Psalm 120. Ascending Song: Step #1.

Today’s Lectio Divina: Excerpts from Psalm 120. (MsgB)

A Pilgrim Song.

I’m in trouble. I cry to Goddesperate for an answer.


The Songs of Ascent.

Fifteen psalms (120-134) written for the explicit purpose of providing God’s ancient people with some traveling music as they plod their way up the hills toward God’s Holy City, Jerusalem.

Biblical scholars have assigned different titles to this set of 15 songs over the years. Some call them Gradual Psalms or Songs of Degrees. Other define them as Songs of Steps. Eugene Peterson, author of the Message Bible, calls them Pilgrim Songs, dedicating an entire book to these fifteen tunes, a classic called A Long Obedience in the Same Direction.

Just as the title varies among scholars, so do the opinions on how these fifteen songs were used. Many believe, as we said earlier, that these were songs sung by God’s people as they headed from their hometown toward Jerusalem for the three Holy Feasts: the Feast of Unleavened Bread, the Feast of Weeks, and the Feast of Tabernacles.Others believe them to be songs sung in Jerusalem by the priests as they walked up the fifteen steps of the Temple entrance.

Whatever the use, the fact remains that Psalms 120-134 are short little songs filled with big wisdom and big hope. Take Psalm 120, for example. Seven short verses, but spot-on accurate when it comes to helping God’s people get focused as they are preparing to take their very first steps toward God.

I’m in trouble. I cry to Goddesperate for an answer.

As I see it, every time I find myself in desperate times of trouble, the very best solution is always found when I immediately turn to God for help. Truthfully, I must admit that as a ‘doer’ for God, I often try to take things into my own hands when times get tough. I panic. I see things going down, and my immediate action is to step up to the plate and give my very best at solving the problem. All the while, there is God, standing off to the side, waiting patiently for me to grow tired and frustrated in my valiant efforts.  A powerful friend who has amazing ways to take problems and bend them into blessings. But me? I go right ahead and try to repair things myself. And in the process, I get bloodied and bullied, trying to handle something on my own instead of doing what Pilgrim Song #1 suggests.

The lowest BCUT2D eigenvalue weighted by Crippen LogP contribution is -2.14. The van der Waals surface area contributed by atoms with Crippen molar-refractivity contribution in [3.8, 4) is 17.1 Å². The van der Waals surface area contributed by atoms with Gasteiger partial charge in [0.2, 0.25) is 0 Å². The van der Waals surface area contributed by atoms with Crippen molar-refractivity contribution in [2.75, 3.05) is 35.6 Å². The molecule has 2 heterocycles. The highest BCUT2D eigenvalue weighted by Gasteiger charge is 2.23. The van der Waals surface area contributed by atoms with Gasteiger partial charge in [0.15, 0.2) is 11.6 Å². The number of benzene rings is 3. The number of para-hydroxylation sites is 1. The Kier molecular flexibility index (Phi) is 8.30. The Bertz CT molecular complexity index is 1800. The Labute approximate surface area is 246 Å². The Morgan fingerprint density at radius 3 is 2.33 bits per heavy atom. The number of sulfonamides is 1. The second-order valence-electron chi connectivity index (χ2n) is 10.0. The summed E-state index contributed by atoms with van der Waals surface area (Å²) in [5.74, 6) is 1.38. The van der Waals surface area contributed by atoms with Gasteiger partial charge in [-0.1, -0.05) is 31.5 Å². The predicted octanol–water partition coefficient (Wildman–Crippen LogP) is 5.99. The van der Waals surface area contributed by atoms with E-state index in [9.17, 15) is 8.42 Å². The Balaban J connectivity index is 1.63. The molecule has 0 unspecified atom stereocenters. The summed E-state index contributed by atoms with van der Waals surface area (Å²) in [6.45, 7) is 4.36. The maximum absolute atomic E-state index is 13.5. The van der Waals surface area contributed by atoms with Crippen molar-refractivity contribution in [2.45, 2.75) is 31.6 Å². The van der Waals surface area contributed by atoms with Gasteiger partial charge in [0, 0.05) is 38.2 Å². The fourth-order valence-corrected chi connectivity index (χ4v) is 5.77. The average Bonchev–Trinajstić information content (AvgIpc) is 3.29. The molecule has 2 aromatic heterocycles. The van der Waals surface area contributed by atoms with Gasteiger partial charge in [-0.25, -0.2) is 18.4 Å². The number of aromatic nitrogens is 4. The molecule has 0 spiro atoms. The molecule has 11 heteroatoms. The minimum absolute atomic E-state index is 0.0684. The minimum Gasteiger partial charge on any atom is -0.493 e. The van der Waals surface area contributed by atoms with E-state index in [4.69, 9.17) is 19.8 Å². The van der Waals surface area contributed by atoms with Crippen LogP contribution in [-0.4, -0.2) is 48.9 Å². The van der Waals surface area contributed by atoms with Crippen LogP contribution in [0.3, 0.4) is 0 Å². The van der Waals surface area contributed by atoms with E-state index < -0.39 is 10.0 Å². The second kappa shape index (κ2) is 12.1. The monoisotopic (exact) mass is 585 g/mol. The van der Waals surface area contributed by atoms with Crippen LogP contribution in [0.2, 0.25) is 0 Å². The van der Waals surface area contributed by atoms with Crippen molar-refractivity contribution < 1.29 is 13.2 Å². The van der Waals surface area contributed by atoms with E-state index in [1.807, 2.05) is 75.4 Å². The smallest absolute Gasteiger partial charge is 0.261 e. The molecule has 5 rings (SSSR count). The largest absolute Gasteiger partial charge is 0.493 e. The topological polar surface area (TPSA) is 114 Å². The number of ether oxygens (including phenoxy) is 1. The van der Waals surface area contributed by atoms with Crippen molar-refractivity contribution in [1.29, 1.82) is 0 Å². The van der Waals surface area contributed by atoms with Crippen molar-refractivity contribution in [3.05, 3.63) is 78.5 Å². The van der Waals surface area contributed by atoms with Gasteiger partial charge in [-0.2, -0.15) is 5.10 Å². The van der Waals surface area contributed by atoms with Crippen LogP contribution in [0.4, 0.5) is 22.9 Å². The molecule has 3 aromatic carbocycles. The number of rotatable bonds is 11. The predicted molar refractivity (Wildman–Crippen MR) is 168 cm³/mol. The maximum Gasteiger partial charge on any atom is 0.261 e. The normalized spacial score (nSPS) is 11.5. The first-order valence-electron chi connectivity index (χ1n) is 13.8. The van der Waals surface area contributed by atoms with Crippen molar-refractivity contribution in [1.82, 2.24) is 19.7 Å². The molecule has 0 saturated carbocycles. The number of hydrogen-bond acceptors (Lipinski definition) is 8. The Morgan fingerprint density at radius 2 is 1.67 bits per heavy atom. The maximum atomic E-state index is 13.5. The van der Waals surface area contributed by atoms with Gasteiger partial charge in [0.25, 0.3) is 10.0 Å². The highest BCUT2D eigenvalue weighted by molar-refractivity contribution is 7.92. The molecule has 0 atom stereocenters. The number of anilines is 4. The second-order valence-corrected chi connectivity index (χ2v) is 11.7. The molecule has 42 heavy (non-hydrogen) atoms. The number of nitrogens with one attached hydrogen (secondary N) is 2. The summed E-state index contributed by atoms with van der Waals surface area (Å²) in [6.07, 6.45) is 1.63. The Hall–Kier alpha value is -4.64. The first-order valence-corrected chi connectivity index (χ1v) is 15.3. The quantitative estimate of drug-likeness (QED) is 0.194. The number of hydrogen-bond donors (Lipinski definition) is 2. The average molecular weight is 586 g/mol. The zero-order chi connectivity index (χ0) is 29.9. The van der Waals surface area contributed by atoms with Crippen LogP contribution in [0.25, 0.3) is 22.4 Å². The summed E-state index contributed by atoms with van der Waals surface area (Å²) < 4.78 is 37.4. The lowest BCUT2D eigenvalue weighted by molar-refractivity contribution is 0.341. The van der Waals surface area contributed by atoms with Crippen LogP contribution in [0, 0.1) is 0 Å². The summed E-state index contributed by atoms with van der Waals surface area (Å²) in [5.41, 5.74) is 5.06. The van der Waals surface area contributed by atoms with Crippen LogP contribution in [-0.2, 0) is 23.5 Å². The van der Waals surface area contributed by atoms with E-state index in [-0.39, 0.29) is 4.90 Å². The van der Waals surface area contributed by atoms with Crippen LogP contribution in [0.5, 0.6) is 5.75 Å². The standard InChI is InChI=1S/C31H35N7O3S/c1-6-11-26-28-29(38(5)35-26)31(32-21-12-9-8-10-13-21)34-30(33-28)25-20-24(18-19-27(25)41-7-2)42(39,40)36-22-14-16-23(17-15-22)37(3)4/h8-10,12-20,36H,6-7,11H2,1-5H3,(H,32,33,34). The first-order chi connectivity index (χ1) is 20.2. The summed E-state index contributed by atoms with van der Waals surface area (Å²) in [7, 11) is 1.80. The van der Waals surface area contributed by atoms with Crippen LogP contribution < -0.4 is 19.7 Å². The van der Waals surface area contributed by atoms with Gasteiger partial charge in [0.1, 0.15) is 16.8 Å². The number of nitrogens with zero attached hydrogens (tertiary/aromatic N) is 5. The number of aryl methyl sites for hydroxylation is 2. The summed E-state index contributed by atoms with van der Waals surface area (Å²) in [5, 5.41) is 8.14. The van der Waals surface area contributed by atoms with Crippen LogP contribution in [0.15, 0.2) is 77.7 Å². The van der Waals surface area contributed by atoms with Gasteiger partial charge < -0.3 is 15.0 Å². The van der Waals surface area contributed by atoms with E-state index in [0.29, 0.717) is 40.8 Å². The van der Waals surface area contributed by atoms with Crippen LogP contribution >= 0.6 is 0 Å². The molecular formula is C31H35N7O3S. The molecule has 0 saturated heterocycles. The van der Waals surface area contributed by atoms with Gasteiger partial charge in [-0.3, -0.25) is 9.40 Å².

I’m in trouble. I cry to Goddesperate for an answer.

Too bad I fail so often at listening to and obeying this simple first step of pilgrimage toward God. Here it is. Written clearly in my Bible. Maybe after all these life lessons of failing when I try to fix things by myself, I’ll learn to do step #1 well.

Trouble arrives. I bow down in worship. I turn my eyes heavenward and cry out to Abba, my Father in Heaven.

Help Daddy, Help. Come rescue me from troubles that are beyond my ability to solve. Desperate for a solution, I look to You, the Master of solving desperate problems. For Your Name’s sake!

My prayer: God, I’m so glad that Your Word is so simple. Clearly, in times of trouble, You never expect me to strike out on my own to fix my problems. Instead, it’s Your desire that I come, first and foremost, to You, crying out to You for help. Thank You, my Rescuing King, for the awareness that step #1 in any ascent toward You is to humble myself and allow You to be in charge. For Your name’s sake. Amen.

My questions to ponder: So how am I striking out on my own right now, trying to fix problems without first, coming to God and asking for His powerful help and clear direction? How can I cement in step #1 in my life? When found in times of trouble, stop, look upward and ask for help from above.

So what is God speaking to you today as you ponder the Psalms?


Over a 50-week period, you and I will take a deeper look at The Psalms: God’s Songbook of Prayers. In order to keep all the blog sessions organized, we suggest you bookmark our Contemplating the Psalms home page for ease of use. Keep in mind that one of the best ways to explore the on-going applications of this blog series is to walk alongside a biblically-based, Christ-centered spiritual director who is familiar with how to make material like this part of your overall spiritual formation in God. Many of our directors in our Contemplative Activist network are available to companion you in your journey with Jesus. Click here for more info.

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